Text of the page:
Thus we are, and shall ever remain, till a radical spirit of reformation shall succeed, in a state of constant warfare with each other. The legislature is averse from innovation, the lawyers have an insuperable interest in perpetuating the actual error; they continue without compassion or reluce tance, periodically to pronounce the dreadful sentence of death on their fellow creatures, and instead of recommending laws for the prevention of crime, that lead to such a dreadful catastrophe, strenuously enforce the virtues of the old system, that engender them, rejecting, as we have already stated, every plan recommended for the purpose of reformation, under the blessed idea that it wouid be to innovate and alter the established law of the land. The true reason is, the interest they derive from the present practice. To enumerate all the dreadful grievances contained within this system would complete a folio, but we have endeavoured briefly to point out the origin of them, and shall conclude with advancing a position, which experience confirms, that till an effectual plan is devised to improve the morals, inform the understanding, or ameliorate the condition of the people, government may hang thousands, but the evil will still exist in all its magnitude. Let us once again express an anxious heartfelt hope, that the reign of ignorance and delusion will soon expire, and that finally inankind will arise and assert themselves ! -A Sketch of the Manners of the Age, 1792.

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989. “ Anima Mundi.”—It is somewhat singular, that as the vital principle of man has been personified under the name of soul, so the vital principle of the universe has been personified under the name of God; and yet neither can be proved to have any separate existence distinct from matter.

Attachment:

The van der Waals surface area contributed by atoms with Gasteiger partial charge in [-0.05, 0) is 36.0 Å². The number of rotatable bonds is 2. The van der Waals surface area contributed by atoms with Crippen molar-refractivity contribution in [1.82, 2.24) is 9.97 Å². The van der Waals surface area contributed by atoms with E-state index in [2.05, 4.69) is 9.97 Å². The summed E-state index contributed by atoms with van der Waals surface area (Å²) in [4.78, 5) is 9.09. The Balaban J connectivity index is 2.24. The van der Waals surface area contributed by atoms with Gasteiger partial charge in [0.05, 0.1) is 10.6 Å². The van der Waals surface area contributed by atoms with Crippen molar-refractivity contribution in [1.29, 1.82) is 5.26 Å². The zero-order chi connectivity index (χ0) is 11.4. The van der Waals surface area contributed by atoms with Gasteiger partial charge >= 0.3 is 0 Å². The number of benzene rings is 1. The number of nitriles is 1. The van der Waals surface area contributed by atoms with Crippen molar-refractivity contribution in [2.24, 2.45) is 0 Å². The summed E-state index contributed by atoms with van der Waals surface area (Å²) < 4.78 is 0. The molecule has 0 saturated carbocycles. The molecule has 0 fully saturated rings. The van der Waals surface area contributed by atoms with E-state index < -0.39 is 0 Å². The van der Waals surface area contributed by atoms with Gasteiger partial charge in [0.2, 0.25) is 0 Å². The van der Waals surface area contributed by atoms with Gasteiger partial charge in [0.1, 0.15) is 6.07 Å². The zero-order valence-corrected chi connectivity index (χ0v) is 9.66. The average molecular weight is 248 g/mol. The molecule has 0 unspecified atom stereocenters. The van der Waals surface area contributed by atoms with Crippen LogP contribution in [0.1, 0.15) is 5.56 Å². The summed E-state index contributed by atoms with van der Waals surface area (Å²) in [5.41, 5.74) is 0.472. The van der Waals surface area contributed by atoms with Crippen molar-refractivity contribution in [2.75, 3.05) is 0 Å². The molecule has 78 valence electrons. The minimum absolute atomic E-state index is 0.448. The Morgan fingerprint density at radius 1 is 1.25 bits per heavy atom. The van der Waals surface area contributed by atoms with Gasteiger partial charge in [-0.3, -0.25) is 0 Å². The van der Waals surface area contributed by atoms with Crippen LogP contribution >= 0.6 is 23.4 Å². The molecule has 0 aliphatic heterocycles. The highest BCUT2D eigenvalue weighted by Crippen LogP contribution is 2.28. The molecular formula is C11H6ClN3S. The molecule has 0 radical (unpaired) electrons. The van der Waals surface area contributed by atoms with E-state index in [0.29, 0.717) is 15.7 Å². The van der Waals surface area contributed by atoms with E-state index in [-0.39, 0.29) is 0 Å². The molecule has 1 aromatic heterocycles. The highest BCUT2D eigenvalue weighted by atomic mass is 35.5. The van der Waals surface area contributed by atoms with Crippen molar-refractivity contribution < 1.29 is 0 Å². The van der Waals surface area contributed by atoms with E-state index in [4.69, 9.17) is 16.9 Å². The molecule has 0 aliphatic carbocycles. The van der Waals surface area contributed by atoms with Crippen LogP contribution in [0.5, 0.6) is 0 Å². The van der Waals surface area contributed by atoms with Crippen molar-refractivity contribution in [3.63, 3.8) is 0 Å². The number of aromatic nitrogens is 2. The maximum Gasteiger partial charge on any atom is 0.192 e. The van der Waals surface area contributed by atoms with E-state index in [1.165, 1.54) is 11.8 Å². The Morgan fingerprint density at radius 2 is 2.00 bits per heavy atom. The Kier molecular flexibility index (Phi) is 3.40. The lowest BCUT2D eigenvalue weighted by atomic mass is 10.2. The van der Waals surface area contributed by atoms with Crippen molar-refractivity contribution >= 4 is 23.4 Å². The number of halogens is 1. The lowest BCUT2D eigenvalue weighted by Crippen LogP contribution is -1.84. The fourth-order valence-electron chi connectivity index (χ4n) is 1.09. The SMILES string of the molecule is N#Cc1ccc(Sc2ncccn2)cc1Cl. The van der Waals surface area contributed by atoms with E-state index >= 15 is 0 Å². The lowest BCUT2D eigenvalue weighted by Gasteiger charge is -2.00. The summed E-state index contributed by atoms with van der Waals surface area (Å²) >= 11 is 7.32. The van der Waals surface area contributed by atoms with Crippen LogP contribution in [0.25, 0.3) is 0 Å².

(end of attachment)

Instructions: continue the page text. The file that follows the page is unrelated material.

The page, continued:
Burdon's Materials for Thinking.

990. Cause and Effect. The ancients seem well to bave understood cause and effect; whereas our schemes are in continual opposition. We expect courage, and teach cowardice; we look for disinterestedness, and teach the vilest selfishness; we expect men to be rational, and fill them with extravagant and mystical fables; we inculcate humanity, and our final causes are replete with horrid barbarities. When a few enlightened philosophers, benefactors of the human race, strive to better the fortunes of mankind, they are always decried and calumniated.

Life and Opinions of Sir Richard Maltravers.

991. Talents.—Talents give a man a superiority far more agreeable than that which proceeds from riches, birth, or employments, which are all external. Talents constitute our very essence.-Rollin.

992. Belief.-If we take a survey of that variety of sects which are scattered over the face of the earth, and who mutually accuse each other of falsehood and error, and ask which is the right; every one in their turns will answer theirs : “ we know our sect is in the right because God hath declared so." “All of them,” says Charron,“ pretend that they do derive their doctrine, not from men, nor from any created being, but from God. But to say truth, without flattery or disguise, there is nothing in such pretensions : however they may talk, they owe their religion to human means : witness the manner in which they first adopt it. The nation, country, and place where they are born and bred, determine it. Are we